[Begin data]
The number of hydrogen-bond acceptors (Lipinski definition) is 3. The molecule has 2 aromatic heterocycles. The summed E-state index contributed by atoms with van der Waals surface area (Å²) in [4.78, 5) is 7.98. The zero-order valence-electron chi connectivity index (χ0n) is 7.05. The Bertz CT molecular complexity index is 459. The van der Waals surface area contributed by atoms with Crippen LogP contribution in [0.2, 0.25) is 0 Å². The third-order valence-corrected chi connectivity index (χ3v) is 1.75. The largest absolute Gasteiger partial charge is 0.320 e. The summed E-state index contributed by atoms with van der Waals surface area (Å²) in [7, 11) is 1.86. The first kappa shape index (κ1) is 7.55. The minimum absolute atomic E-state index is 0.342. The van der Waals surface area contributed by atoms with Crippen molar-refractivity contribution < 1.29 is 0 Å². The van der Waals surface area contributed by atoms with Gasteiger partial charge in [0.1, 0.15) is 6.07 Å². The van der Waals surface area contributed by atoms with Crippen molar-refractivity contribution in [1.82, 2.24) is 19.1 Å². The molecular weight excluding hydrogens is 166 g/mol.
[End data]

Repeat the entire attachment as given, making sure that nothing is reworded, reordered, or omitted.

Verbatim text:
The number of hydrogen-bond acceptors (Lipinski definition) is 3. The molecule has 2 aromatic heterocycles. The summed E-state index contributed by atoms with van der Waals surface area (Å²) in [4.78, 5) is 7.98. The zero-order valence-electron chi connectivity index (χ0n) is 7.05. The Bertz CT molecular complexity index is 459. The van der Waals surface area contributed by atoms with Crippen LogP contribution in [0.2, 0.25) is 0 Å². The third-order valence-corrected chi connectivity index (χ3v) is 1.75. The largest absolute Gasteiger partial charge is 0.320 e. The summed E-state index contributed by atoms with van der Waals surface area (Å²) in [7, 11) is 1.86. The first kappa shape index (κ1) is 7.55. The minimum absolute atomic E-state index is 0.342. The van der Waals surface area contributed by atoms with Crippen molar-refractivity contribution < 1.29 is 0 Å². The van der Waals surface area contributed by atoms with Gasteiger partial charge in [0.1, 0.15) is 6.07 Å². The van der Waals surface area contributed by atoms with Crippen molar-refractivity contribution in [1.82, 2.24) is 19.1 Å². The molecular weight excluding hydrogens is 166 g/mol.